Reports

Sébastien Meunier

Sébastien Meunier

Director Industrial Transformation and Entrepreneurship


Tel. +41 61 295 50 15

sebastien.notexisting@nodomain.commeunier@baselarea.notexisting@nodomain.comswiss
report

14.08.2018

3D printing: rapidly developing technology in life sciences


The “3D Printing for Life Sciences 2018” symposium organised on 27 June 2018 by BaselArea.swiss, FHNW University of Applied Sciences and Arts Northwestern Switzerland, and University Hospital Basel brought together more than 140 people for a day focused on three exciting topics in the life sciences: bioprinting, the medical devices industry and medical 3D printing. Participants included surgeons, physicians and industry representatives, as well as researchers, making for an extremely productive mix.

From muscle fibres to organs

Bioprinting offers huge, hitherto undreamed of potential. Printing skin, muscle tissue or bone matter is already a reality, but you can’t yet print an organ, even though things are heading in that direction. These developments will, for example, allow pharmaceutical and cosmetics companies to carry out in vitro testing and reduce testing on animals. Researchers and engineers can functionalise printed items, for instance by adding tubes for irrigation. This means arteries can be printed, and work is under way on smaller blood vessels.

Research is moving in numerous different directions: combining 3D printing techniques with others such as microfluidics, developing knowledge in bio sciences and accumulating experience in printing itself as well as test procedures, the use of cells and more.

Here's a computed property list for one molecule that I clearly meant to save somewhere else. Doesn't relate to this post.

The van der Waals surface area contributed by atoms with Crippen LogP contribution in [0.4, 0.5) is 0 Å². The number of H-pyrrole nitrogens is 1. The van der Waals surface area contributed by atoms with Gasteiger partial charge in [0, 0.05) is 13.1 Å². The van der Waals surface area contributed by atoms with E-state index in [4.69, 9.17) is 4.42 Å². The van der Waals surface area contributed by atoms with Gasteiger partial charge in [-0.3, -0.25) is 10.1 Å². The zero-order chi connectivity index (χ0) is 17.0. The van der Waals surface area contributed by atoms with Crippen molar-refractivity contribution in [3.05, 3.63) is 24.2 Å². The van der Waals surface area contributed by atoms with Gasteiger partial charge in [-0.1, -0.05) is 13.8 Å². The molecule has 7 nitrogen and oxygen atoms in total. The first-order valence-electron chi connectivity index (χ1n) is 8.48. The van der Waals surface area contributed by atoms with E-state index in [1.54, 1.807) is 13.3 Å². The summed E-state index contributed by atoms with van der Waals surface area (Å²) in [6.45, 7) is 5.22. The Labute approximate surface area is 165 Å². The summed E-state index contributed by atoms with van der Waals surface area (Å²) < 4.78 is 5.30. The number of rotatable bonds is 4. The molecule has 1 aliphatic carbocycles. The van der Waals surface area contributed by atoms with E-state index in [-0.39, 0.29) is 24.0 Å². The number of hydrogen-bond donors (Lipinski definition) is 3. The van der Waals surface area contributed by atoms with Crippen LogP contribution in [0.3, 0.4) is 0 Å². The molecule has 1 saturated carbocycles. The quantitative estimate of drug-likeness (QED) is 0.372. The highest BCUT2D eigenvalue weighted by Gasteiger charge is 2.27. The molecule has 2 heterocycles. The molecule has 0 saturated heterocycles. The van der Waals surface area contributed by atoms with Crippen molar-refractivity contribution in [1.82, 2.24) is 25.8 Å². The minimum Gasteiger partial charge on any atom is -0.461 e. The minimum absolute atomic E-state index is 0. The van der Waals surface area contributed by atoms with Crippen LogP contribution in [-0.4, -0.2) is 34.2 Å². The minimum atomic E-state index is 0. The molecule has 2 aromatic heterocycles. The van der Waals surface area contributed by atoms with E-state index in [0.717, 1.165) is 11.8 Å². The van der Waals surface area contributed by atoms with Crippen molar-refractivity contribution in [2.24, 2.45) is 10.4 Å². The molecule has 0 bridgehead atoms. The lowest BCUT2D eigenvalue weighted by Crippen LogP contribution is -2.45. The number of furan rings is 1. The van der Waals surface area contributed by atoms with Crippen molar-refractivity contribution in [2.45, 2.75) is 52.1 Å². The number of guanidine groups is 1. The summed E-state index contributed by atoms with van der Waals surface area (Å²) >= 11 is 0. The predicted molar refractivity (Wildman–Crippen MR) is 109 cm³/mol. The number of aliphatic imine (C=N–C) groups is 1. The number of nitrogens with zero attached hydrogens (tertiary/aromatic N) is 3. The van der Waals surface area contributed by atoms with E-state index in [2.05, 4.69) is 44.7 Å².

Maurizio Gullo, a researcher at FHNW, is taking us on the first step towards bio implants that would grow with the patient. His work has produced an initial microsolution, which now has to be developed and upscaled.

The sector is consolidating

3D printing for medical devices is at a more advanced stage than bioprinting and is becoming more structured and industrialised. Personalised implants printed in 3D are increasingly common. Dupuy Synthes is one of several firms working all across the value chain, from acquiring and digitalising the patient data to putting the personalised implant in place. There are plenty of challenges. Data confidentiality, for example, or a turnaround time that can be as long as 5 or 6 weeks in some cases (even before speaking to the insurance company) can be hard to reconcile with the needs of the patient. Regulation is changing and has moved on from the Medical Device Directive (MDD) to the Medical Device Regulation (MDR), demanding further efforts from manufacturers and players in the field.

Materials like titanium and ceramics are evolving in line with printing techniques. 3D Ceram is engaged in a European programme to print several materials at the same time, such as two different ceramics or a ceramic/polymer combination.

3D printing means production can be local and on demand. The problem for organisations like TÜV Süd is to define the rules needed to avoid as many risks as possible while experience is still low.

Potential risks related to the process for developing personalised medical devices are starting to emerge. Surgeons and engineers do not work in the same environment and do not do things the same way, but they still need to collaborate effectively.

3D printing in hospitals: an indispensable tool

Professor Hans-Florian Zeilhofer of University Hospital Basel started his historical overview of 40 years of 3D printing techniques in maxillo-facial surgery by emphasising the importance of teaching industry, researchers and physicians to work together to come up with innovative solutions.

Basel Hospital has opened a "fablab" which has over a dozen 3D printers that can be used by any department. This features reproductions of parts of patients’ anatomy made from a CT (computerised tomography) scan. Florian Thieringer of University Hospital Basel has a double goal: to explain complex operations to patients and to give physicians a quick tool that the different doctors and specialists can gather around to discuss and define the stages for optimum treatment.

We will be following up on these fascinating and fast-moving topics next year.

Categories

Life Sciences
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